Time Management. It’s that ever-elusive construct that each of us strives to “be better at.” Few will admit they’ve mastered it, yet fewer still will openly admit that they need help. We’ve put together a list of tips and tricks to help make your days a little more productive.
Measure Twice, Cut Once
Perhaps you’ve heard, “anything worth doing is worth doing right,” and that’s because if you do something sloppily or half-way, you’ll likely spend even more time trying to fix it later. By taking the time to “measure” twice, double-checking anything that could go wrong, you’ll save yourself time, effort, and resources later.
Turn Off Notifications
The constant barrage of email and text notifications on our computers and phones can test even the most focused of workers. Unless you’re in sales, or something of similar urgency, there’s no reason why you can’t unplug so that you can better focus. Some people take it a step further and have pre-set times during the day for reading and responding to emails. Just think how many times that little notification has popped up on your computer and pulled you away from the task at hand? Similarly, just because your phone rings doesn’t mean that you have to answer it. Many phones, both office and cell, now feature “Do Not Disturb” settings that will send the caller straight to voicemail and when you have a break in tasks you can return calls as needed.
Meetings and conference calls can eat up your day in a hurry. There’s a lot of waiting for people to join, there’s the obligatory small talk and niceties, and often, there’s travel time involved. Plop that right in the middle of day when you’re jamming along knocking things off of your to-do list, and they can often derail your day. The solution? Allocate certain days as meeting-free days, or vice-versa so that they no longer cut into the middle of your work-flow.
No Agenda, No Attend(a)
Superfluous meetings are one of the biggest time sucks. If you feel like you’re being pulled into too many meetings that you really don’t need to participate in, or that don’t even need to be held, start requesting agendas from meeting organizers in advance. The agendas will help keep the meetings on track while also letting you see if your presence is really warranted – perhaps they just need some information you could easily email. Likewise, if you do choose to attend, be sure to take five minutes before each meeting to review any notes and focus on what you really hope to get out of the time.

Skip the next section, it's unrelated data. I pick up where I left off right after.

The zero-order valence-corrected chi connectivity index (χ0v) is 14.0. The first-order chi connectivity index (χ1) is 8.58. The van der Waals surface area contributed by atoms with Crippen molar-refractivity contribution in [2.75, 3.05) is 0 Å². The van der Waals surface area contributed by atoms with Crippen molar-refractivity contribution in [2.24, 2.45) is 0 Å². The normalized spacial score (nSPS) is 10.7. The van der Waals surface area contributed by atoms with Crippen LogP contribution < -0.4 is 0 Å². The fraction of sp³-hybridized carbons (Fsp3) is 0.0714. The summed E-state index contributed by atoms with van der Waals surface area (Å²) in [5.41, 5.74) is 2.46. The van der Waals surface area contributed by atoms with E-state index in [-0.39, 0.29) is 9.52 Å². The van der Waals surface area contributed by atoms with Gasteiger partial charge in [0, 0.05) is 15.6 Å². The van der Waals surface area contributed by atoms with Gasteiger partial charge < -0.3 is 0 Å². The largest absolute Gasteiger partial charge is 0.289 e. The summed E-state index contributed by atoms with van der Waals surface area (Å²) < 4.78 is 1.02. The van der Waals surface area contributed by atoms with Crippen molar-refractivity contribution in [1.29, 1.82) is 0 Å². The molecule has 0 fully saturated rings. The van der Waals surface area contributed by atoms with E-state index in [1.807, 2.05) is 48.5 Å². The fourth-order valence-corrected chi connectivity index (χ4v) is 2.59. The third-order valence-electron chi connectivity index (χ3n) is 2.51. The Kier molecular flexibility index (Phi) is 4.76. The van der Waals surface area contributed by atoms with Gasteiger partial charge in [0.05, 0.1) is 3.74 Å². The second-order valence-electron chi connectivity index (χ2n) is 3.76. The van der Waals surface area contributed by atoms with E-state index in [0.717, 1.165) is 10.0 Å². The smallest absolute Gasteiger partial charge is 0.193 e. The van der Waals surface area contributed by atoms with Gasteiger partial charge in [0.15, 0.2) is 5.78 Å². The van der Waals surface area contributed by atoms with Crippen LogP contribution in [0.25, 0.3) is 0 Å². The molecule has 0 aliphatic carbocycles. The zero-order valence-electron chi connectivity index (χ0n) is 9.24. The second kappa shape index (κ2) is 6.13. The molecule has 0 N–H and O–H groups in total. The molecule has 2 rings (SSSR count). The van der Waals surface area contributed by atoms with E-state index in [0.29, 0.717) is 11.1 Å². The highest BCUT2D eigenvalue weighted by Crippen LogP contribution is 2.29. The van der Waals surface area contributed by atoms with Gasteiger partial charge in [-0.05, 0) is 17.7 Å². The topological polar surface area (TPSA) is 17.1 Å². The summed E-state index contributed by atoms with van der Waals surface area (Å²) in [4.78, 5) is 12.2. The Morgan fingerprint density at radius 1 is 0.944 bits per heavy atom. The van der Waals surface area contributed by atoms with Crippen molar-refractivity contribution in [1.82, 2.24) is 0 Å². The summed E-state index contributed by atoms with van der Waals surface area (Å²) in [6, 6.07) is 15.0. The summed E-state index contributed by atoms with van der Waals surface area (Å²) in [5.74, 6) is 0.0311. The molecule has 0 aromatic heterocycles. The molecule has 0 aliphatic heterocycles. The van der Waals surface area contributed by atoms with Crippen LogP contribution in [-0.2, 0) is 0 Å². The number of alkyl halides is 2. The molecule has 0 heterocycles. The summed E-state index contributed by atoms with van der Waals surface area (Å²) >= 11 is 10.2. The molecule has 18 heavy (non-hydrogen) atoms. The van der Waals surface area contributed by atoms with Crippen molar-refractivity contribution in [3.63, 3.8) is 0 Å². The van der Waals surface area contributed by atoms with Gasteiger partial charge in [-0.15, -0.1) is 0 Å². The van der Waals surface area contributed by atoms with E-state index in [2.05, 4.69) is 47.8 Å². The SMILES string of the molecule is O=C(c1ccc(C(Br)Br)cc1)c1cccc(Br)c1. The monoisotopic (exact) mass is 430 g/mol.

Don’t Sweat the Small Stuff
It’s easy to get hung up on details, particularly with tasks like writing and design, but it’s important to keep the big picture in mind. Everyone has opinions but it doesn’t always mean that one way is better than the other, it’s subjective. Ask yourself if it will really matter in the long run and then keep moving forward.
Finding your own peak performance schedule can often take some tweaking, particularly for traditional 9-5ers with little flexibility. If you do your best thinking after you’ve had a full pot of coffee and some lunch, plan your schedule accordingly. Use the mornings for more “housekeeping” type tasks and use the afternoons for your heavier tasks. Stop trying to force yourself to fit into a mold of what a “typical” successful person’s schedule looks like (we’re not all morning people!) and maximize your efforts by playing to your natural inclinations.